Wednesday, July 27, 2011

Anthropomorphic Ten-Stroke Signs in the Indus Script

Triangular tablet H-239 with inscription (right to left): DOUBLE MEN /

There are eight different signs based on the MAN sign in the Indus script, each of which contains ten strokes.  One consists of a doubling of the basic element, DOUBLE MEN (X 23), found in the literature as KP16 and W10.  Wells notes that there are 11 occurrences, three of them from Mohenjo daro, one from Harappa, and as many as seven from Kalibangan (though I think there are five from the first of these cities). 
Egyptian word rhyt, "people" with two phonetic symbols on the left, r and t,
and determinatives on the right -- seated man and seated woman -- over plural sign.

Egyptian hieroglyphic writing of the Bronze Age includes both phonetic symbols and determinatives.  The latter are signs that indicate something about the meaning of the given word and (presumably) were not pronounced.  Usually, the determinative is a single sign, but on occasion an additional symbol is added.  One example is the use of both the seated man (A1) and the seated woman (B1) together in words such as rhyt, “people,” and mrt, “peasants.”  Another example is the combination of a seated man with a pot on his head (A9) and the standing man holding a stick with both hands (A24), as in f3i, “to lift.”  Although the human figures in these instances bear little or no resemblance to the stick figure of the Indus inscriptions, the use of two signs to form a determinative may provide a parallel for the doubling of the Indus MAN.
Detail of Chinese basin with internal painted anthropomorphs, Majiayao culture (Yang 1999: 69). 

Elsewhere, the repetition of anthropomorphic figures appears outside the realm of writing proper, on pottery or as painted or carved on stone.  For example, a painted pottery basin of the Majiayao culture of the Chinese Neolithic shows a whole row of schematic anthropomorphs on the inside, holding hands (Yang 1999: 69).  Repeated figures with bent legs may depict a dance in Hohokam rock art (Noble 1991: 64).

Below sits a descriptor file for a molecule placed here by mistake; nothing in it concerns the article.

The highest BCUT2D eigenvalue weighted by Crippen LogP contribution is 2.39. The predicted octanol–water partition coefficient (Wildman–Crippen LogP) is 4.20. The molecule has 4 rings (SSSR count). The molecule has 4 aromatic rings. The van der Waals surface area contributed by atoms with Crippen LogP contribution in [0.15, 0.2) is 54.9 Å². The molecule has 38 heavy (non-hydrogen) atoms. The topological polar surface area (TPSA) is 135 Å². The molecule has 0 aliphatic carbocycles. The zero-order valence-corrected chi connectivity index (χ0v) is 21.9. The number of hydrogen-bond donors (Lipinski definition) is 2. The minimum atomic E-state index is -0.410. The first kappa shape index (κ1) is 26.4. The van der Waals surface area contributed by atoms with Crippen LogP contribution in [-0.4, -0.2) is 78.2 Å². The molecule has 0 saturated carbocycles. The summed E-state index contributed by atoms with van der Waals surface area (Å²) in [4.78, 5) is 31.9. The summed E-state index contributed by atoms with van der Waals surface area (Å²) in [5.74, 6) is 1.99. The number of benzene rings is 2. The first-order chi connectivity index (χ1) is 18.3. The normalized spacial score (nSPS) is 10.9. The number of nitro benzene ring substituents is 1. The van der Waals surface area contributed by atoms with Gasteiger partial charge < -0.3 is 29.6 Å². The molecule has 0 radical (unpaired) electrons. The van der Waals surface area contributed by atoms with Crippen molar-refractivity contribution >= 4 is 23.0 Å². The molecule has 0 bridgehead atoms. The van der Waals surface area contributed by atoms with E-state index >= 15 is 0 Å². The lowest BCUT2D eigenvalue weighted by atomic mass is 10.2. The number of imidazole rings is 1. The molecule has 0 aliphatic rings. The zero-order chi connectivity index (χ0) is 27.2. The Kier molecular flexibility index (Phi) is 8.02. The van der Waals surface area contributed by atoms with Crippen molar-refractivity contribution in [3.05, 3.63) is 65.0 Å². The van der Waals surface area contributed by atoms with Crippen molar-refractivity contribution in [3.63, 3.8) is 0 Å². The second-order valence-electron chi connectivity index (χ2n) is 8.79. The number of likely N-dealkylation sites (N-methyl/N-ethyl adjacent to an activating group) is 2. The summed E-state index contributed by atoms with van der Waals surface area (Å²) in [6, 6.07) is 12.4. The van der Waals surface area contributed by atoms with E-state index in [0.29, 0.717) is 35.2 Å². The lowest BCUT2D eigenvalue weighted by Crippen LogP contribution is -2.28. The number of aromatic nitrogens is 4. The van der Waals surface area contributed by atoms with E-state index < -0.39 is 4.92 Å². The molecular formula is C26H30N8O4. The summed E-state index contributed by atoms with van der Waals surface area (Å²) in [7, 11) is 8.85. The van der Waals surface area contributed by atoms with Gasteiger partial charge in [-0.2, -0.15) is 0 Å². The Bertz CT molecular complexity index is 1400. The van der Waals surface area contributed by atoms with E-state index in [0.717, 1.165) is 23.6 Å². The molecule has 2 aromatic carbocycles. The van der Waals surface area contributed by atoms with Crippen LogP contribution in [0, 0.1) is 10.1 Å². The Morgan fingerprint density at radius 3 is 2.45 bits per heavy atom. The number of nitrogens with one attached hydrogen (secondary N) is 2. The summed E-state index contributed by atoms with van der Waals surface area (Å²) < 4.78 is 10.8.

A more common type of anthropomorph in the Indus script appears to depict a person holding some object.  The second sign in this post is such a symbol, MAN HOLDING SHISH KEBAB (X 24), also known as KP28, W46, and Fs A-24.  (A version with three rather than four “kebabs” appears in an earlier post, as IX 28.)  As Wells notes, this sign is a singleton from Mohenjo daro (M-991).  Fairservis suggests that it represents a man with a stick for recording numerical amounts, defined as “record keeper (one who records by length, depth, amount).”  He provides additional remarks:

The notched or marked stick is one of the most universal signs in the ancient world.  Since man first kept records of any kind it appears that notching a piece of wood, bone or other material in sequence was the method used.  The symbol for this tool consists of variations on the vertical with cross-lines and is found, for example, in proto-Elamite, Archaic Sumerian and among the Vinca Cultures of Southweastern Europe (Fairservis 1992: 40).

Such marked sticks were a useful method of record-keeping even in historical times (Menninger 1969: 228, fig. 52).  In his account of words and symbols for numbers, Menninger provides many examples, including tally sticks from Switzerland which herders used to keep track of the amount of milk produced by local cows.  As evidence for Fairservis’ hypothesis, he cites an object found at Mohenjo daro, not a stick but a shell on which incised marks had been cut at right angles to the main axis of the object (1992: 40).